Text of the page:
GBP/USD sub 1.30 on dollar strength, poor UK data

To say this week has been a poor one for the British pound is an understatement. The downbeat currency – already reeling from ongoing Brexit and political uncertainties – has been hit further by disappointing domestic economic data.

To say this week has been a poor one for the British pound is an understatement. The downbeat currency – already reeling from ongoing Brexit and political uncertainties – has been hit further by disappointing domestic economic data. Investors have been left wondering whether the soft data may have any implications on the Bank of England’s decision to hike interest rates next month. Although a 25 basis point rate rise is still likely, the probability of a no change has risen thanks to the disappointing wages, inflation and now retail sales figures.

Among the sterling crosses, the GBP/USD has been hit the hardest because of the fact the US dollar has strengthened further, owing to hawkish talk from the Federal Reserve Chairman Jerome Powell. The Fed is now very likely to hike rates two more times in 2018 and possibly a couple of more times in the first half of next year. It is because of growing expectations that monetary policy will tighten faster in the US than anywhere else across the developed economies that’s helping the dollar the most. As a result of the dollar’s ongoing rally and disappointing UK data, the cable today fell below the psychologically-important 1.30 handle.

UK retail sales, inflation and wages all disappoint

The latest trigger for the pound’s slide was news of an unexpected 0.5% drop in UK retail sales for the month of June, against a prior expectations of a small increase. Earlier this week, the pound had been undermined by soft wages and inflation data. As a reminder, total pay levels rose at an annual rate of 2.5% in the three months to May, unchanged from April, while regular pay growth, which excludes bonuses, rose 2.7% over the same period, down from 2.8% in the three months to April. The unemployment rate remained unchanged at 4.2% as expected. But more up-to-date labour market data revealed that jobless claims rose by 7,800 in June, which was more than 2,300 expected. Meanwhile the headline consumer price index (CPI) measure of inflation remained unchanged at 2.4% year-over-year in June. This was below expectations for a rise to 2.6%. Core CPI eased to 1.9% from 2.1% previously, while other key measures of inflation, including the Retail Price Index, House Price Index and Producer Price Index (both input and output prices) all disappointed expectations, too. The ONS said the increase in transport costs were offset by falling prices of food, clothes and recreation and culture.

Will BoE hike anyway?

So, overall, this week’s data from the UK disappointed but it remains to been seen whether the Bank of England’s policy makers will react to one month’s worth of data, which can be quite volatile. If the BoE wants to tighten its belt, perhaps to give itself some ammunition in the event the economy falls into recession again, now is probably the best time to hike rates because the pound is weak. Delaying the decision could be risky for many reasons. The exchange rate, for one, may have appreciated anyway by the time it starts hiking rates. There is also the risk of overcooking inflation if rates are left low for too long. Furthermore, economic data in July may turn out to be a lot better thanks to the hot weather and England’s unexpected ‘success’ at the FIFA Wold Cup, which is likely to have benefitted some sectors of the economy.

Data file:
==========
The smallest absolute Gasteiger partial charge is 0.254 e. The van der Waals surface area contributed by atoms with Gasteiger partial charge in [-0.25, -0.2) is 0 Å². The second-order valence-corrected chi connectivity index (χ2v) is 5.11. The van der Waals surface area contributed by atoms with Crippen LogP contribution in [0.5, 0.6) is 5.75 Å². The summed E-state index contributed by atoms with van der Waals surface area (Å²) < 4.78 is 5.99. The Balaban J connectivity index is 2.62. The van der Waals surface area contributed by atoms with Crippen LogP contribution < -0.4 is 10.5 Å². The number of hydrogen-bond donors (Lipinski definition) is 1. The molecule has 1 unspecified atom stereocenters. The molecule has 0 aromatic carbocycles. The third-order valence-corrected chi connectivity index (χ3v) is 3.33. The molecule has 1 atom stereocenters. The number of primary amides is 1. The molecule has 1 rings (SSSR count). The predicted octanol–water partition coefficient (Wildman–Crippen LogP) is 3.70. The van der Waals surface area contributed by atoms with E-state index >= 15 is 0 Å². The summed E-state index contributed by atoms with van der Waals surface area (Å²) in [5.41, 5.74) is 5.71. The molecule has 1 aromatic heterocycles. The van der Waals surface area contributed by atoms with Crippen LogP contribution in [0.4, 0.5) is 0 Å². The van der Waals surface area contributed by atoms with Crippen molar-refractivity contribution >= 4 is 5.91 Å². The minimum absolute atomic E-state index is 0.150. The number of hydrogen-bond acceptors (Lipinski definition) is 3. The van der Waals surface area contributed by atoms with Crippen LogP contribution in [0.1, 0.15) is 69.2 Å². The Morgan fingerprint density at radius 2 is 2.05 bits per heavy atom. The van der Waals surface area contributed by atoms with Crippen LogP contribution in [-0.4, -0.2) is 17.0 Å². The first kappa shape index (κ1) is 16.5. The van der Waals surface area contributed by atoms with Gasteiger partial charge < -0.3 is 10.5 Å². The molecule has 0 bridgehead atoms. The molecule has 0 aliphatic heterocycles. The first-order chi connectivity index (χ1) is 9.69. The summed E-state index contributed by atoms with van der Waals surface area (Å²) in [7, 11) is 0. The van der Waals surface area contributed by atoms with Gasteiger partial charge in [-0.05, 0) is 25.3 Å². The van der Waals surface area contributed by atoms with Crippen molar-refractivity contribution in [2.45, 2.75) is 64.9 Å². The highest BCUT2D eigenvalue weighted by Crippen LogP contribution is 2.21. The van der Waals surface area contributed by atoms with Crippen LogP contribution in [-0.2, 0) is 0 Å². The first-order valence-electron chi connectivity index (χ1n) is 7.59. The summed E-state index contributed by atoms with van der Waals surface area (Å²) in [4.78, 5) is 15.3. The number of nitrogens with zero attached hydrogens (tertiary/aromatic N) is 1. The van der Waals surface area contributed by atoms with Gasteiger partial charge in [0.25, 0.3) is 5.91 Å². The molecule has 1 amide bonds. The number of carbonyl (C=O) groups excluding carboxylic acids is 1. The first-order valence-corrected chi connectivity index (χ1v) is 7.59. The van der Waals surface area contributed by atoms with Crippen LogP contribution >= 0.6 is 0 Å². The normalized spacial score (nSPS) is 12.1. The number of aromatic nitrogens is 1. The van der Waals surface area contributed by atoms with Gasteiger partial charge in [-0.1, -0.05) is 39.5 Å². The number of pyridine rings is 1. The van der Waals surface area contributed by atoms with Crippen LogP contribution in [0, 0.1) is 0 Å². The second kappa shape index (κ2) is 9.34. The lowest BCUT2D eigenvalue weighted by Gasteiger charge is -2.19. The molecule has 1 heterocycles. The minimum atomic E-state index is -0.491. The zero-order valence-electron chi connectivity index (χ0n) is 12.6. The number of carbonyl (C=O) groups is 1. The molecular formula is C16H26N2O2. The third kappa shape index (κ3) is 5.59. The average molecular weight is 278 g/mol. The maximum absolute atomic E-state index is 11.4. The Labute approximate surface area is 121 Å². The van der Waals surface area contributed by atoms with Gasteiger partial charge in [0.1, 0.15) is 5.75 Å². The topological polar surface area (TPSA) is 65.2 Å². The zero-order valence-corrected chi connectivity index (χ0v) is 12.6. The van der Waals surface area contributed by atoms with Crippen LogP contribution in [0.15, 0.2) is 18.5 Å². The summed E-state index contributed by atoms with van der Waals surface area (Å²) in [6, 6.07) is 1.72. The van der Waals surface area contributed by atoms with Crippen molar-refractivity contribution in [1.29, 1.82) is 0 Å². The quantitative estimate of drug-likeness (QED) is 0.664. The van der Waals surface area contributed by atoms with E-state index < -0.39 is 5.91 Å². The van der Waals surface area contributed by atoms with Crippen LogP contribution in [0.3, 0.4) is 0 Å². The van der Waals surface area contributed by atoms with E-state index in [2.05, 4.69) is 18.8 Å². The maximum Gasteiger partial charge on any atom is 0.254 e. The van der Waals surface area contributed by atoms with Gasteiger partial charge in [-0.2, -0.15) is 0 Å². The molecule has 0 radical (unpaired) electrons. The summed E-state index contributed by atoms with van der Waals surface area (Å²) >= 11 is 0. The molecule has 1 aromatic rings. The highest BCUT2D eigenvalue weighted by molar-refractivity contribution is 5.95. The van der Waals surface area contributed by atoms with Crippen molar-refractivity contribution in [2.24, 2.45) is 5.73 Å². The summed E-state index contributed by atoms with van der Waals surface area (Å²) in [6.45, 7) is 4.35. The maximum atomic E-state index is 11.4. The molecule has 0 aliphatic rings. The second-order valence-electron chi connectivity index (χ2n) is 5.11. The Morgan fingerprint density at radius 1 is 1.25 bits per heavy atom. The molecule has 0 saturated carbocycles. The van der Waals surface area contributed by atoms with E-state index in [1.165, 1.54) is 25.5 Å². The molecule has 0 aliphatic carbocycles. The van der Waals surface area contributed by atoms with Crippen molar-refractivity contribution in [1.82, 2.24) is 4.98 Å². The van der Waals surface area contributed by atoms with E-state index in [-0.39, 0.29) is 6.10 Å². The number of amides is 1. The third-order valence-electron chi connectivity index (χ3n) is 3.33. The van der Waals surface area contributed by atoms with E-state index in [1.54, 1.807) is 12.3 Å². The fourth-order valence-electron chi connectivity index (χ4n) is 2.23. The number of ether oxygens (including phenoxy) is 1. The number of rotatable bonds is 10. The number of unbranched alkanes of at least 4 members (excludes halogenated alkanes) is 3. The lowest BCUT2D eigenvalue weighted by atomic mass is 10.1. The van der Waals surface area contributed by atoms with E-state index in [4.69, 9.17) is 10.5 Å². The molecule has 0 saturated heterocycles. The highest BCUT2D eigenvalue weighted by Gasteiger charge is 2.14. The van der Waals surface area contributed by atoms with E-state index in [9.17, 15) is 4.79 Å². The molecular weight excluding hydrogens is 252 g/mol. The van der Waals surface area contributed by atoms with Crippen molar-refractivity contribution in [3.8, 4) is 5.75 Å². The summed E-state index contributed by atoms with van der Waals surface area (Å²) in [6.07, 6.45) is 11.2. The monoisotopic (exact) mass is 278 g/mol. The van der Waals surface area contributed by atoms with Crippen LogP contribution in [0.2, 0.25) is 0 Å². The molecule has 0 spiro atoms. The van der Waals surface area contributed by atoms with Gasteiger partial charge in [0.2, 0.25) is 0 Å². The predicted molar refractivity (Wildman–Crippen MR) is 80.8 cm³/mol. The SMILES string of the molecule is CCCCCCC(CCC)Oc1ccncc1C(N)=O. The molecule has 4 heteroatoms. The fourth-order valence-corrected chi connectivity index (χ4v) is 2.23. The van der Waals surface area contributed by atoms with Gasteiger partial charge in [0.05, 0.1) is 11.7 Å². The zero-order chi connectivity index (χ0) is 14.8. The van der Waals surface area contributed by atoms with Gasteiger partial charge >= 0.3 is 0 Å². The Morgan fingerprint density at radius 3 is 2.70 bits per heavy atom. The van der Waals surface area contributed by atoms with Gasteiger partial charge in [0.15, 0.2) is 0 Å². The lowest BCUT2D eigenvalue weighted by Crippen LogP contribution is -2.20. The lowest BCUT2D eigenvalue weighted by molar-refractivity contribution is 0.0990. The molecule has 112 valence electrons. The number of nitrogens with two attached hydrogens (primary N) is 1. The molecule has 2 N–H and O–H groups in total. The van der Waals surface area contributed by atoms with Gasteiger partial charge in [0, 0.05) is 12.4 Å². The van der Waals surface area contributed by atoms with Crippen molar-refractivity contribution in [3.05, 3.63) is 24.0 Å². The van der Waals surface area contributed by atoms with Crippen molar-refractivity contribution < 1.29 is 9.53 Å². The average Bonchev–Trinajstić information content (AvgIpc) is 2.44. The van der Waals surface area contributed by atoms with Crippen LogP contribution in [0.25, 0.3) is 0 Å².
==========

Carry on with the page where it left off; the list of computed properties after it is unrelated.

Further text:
Profit-taking could support GBP/USD recovery

While everything – from soft UK data to ongoing Brexit-related political uncertainty – points to further weakness for the pound, the negativity may have been mostly priced in by now. What’s more, there are no further major economic data left for this week to impact the cable, with the next important data being the US GDP on Friday of next week. The only thing left is momentum. Therefore, the prospects of profit-taking from the bearish market participants could help fuel an unexpected short-squeeze rally in the pound. But for the pound’s longer term outlook to turn bullish we will need to see a positive change in fundamental data or political outlook, and ideally backed by evidence of a technical turnaround. Until these conditions are met, any short term bounces in sterling should be taken with a pinch of salt.

GBP/USD probes liquidity below critical 1.30 level

Taking the above points into consideration, the GBP/USD may in the coming days form at least a short-term base around the 1.30 handle, but so far we haven’t seen any evidence of it doing so. We are nonetheless on the lookout for a bear trap to be formed here as we think prices are oversold. In fact, the Relative Strength Index (RSI) is in the state of forming a positive divergence with price. The higher low on the RSI indicator relative to the lower low on the GBP/USD suggests the bearish momentum may be waning. But the most important indicator is price itself. So far, price action looks bearish and until and unless this changes, the path of least resistance remains to the downside. Short-term resistance now comes in at 1.3050-1.3100. A potential move above here could pave the way to the next resistance at 1.3220. But any move back above the most recent high of 1.3290 and the bearish bias would end, for then we will have a short-term higher high in place and price will have moved above its bearish trend line too. Meanwhile in terms of downside targets below 1.30 handle are the Fibonacci levels shown on the chart. The long-term 61.8% retracement level from the post-Brexit rally comes in at just below 1.2900, which is sandwiched between the 127.2 and 161.8 percent Fibonacci extension levels from the most recent corrective upswing.

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